Ben may think he’s the solution, but he’s certainly part of the problem with the film. When we’re able to take a step back and consider his choices along the way, we’re able to see that he’s more at the service of a screenplay than a logical extension of some grand master plan. So let it be written. So shall it be done. Only he’s not acting upon the will of God, as in some Capraesque Outer Limits plot where the 21 grams of his soul is exchanged for what he leaves behind on Earth. Consider the opening phone call between Smith and Harrelson. Ben is determined to get a reaction out of this guy and acts completely clueless to Ezra’s impairment. (Obviously he should be acting like he doesn’t know, but the way the scene is staged and played by Smith it appears to us like he’s actually in the dark to knowledge he should be clearly aware of.) Now, it soon becomes clear that he’s searching for worthy recipients of this “gift” he’s peddling and if Ezra snaps he may lose the sweepstakes. But what does that prove? Could a good and decent person not react when someone insults them, especially so repeatedly and unprovoked? What does pushing someone to the brink of tolerance and tears prove? If Ezra were a 90 year-old grandmother would Ben condemn her to hell for calling him an asshole? And what reaction is Ben expecting to get from a telemarketer operator (whom he conveniently got on the phone in a room full of cubicles) who are trained to be calm and respectful in the face of the always right customer? So much thought put into his plan and not the faintest hint of any towards the implication of what any of it means.

Just waking up to write this review, I was somehow inspired with the remembrance of another film featuring Rosario Dawson and Barry Pepper; the latter of whom playing a best friend who gives pause to granting his BFF a final request before delivering the knockout blow (repeatedly.) That was Spike Lee’s 25th Hour. One really has nothing to do with the other except one being a great film about reconciling one’s affairs after almost unforgivable circumstances and the other being a bad film that wants to inspire you on your next trip to the DMV. The only thing Seven Pounds inspires is a potential new urban legend for generations to pass around. (Say, you ever hear the one about the jellyfish in the bathtub?) Poetically accompanied by one of the worst scores I’ve heard in some time (by Angelo Milli), Seven Pounds follows its lead by continually trying to bury its final note under another one and constantly sounding like the composer missing the beat over and over and over again.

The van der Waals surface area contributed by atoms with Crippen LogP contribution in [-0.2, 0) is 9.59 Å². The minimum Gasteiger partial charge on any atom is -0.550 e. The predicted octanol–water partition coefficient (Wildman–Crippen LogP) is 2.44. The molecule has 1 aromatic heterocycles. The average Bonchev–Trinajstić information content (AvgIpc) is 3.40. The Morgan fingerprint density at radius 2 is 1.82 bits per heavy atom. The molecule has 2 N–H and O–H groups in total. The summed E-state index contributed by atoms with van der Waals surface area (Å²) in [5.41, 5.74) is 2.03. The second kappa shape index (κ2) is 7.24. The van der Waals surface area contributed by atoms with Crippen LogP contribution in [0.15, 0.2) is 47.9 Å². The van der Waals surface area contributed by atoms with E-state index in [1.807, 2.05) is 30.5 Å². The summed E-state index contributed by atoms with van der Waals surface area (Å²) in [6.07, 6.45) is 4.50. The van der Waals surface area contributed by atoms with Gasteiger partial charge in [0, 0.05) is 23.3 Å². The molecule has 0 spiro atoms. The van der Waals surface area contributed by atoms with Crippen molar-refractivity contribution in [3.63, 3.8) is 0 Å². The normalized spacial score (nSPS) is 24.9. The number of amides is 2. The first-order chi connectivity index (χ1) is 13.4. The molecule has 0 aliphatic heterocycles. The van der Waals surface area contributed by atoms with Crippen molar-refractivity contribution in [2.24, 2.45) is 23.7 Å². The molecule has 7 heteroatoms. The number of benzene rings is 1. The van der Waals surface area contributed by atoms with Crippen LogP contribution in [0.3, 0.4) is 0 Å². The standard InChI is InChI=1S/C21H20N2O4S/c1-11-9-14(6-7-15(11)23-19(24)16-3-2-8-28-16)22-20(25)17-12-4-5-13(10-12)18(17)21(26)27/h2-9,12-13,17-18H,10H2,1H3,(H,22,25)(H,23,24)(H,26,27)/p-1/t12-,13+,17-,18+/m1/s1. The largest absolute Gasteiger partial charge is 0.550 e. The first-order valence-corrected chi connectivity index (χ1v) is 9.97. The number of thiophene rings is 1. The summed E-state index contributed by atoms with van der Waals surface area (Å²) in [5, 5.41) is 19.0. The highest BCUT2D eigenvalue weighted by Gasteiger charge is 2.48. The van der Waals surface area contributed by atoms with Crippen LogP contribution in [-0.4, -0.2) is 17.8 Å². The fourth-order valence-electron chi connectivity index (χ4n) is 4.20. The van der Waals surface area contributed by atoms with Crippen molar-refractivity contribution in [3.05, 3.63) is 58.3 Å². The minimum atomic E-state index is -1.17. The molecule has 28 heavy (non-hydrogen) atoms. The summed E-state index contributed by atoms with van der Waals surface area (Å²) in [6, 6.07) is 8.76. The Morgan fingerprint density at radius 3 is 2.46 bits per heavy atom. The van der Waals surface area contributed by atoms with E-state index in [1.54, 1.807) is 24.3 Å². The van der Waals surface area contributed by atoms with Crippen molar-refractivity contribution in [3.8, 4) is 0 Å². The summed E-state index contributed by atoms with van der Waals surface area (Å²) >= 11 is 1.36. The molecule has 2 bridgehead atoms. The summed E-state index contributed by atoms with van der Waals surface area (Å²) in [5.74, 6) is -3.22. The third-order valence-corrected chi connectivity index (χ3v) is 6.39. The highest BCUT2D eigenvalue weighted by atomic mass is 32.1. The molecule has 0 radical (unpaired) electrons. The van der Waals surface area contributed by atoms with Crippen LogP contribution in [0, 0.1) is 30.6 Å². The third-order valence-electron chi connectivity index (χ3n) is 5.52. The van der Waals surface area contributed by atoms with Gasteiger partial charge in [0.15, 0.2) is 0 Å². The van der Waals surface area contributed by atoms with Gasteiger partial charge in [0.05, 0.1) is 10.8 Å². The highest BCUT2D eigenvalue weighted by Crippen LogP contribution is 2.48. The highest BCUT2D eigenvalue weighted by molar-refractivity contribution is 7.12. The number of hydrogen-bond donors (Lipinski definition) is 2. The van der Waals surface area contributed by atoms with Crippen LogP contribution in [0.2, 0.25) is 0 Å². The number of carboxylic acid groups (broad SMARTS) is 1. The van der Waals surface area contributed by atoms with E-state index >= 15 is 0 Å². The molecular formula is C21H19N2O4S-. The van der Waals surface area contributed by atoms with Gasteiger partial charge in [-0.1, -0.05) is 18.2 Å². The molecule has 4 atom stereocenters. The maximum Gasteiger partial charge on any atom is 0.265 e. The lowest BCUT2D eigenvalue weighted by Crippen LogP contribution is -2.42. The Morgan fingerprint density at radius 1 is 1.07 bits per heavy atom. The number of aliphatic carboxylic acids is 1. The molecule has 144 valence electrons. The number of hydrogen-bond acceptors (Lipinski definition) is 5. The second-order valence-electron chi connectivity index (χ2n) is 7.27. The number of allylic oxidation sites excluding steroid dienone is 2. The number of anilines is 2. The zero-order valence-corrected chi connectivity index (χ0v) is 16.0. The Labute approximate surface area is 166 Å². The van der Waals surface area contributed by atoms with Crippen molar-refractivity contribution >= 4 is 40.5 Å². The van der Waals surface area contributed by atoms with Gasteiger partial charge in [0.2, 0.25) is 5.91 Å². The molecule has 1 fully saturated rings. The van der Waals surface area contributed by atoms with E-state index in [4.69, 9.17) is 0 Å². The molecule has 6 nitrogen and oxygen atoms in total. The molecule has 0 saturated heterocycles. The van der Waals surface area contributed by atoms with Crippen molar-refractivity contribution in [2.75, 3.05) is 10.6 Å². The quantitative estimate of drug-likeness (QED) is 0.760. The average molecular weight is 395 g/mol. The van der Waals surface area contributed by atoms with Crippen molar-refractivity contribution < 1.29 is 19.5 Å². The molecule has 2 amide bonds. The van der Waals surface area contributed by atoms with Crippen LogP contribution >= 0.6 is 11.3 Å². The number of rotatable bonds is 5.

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originally posted: 12/19/08 16:00:00
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User Comments

4/16/18 Joe Smaltz Gave up after an hr. Tired of waiting for a plot. 1 stars
7/29/11 Joel Fox Excellent fim. 5 stars
1/21/10 Stanley Thai A pretentious thriller where Will Smith plays an unsympathetic character. 2 stars
11/22/09 mr.mike Well worth seeeing - on cable. 4 stars
6/28/09 Joe Smaltz Good cinamatography, directing, acting, editing. Horseshit story, backasswards! 2 stars
4/28/09 Lana Good writing, very good photography, excellent acting; a good movie and worth seeing! 4 stars
1/30/09 Bert Kaplan a downright dud. 2 stars
1/28/09 Lucas Jack Somersby needs to watch this movie again since ihe did not understand most of themovie 5 stars
12/31/08 Luisa Great acting from Will Smith. Good story. 4 stars
12/30/08 sweetgrrl1972 One of the most tense and depressing movies of all time 2 stars
12/28/08 Samantha Pruitt why ids everyone hating on this movie? Smith and Dawson are great. 4 stars
12/27/08 Yolanda I liked the movie. Smith and Dawson were great! 4 stars
12/24/08 Eric I disagree - my two friends and I figured this movie out in first 15 mins. Made it more sad 4 stars
12/23/08 Kork Klogz Wow, what a stunning performance by Rosario Dawson. Luv'd her, hated the movie! 4 stars
12/22/08 jackson elles pretentious, confusing, and frustrating 2 stars
12/20/08 michele Rosario Dawson steals the show,worth watching just to see her on film,the carmera loves her 4 stars
12/20/08 Syl Mac The movie was an hour and 50 mins tooo long! It was very predictable and tooo slow. 2 stars
12/20/08 Gary It was very depressing 2 stars
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  19-Dec-2008 (PG-13)
  DVD: 31-Mar-2009


  DVD: 31-Mar-2009

Directed by
  Gabriele Muccino

Written by
  Grant Nieporte

  Will Smith
  Rosario Dawson
  Woody Harrelson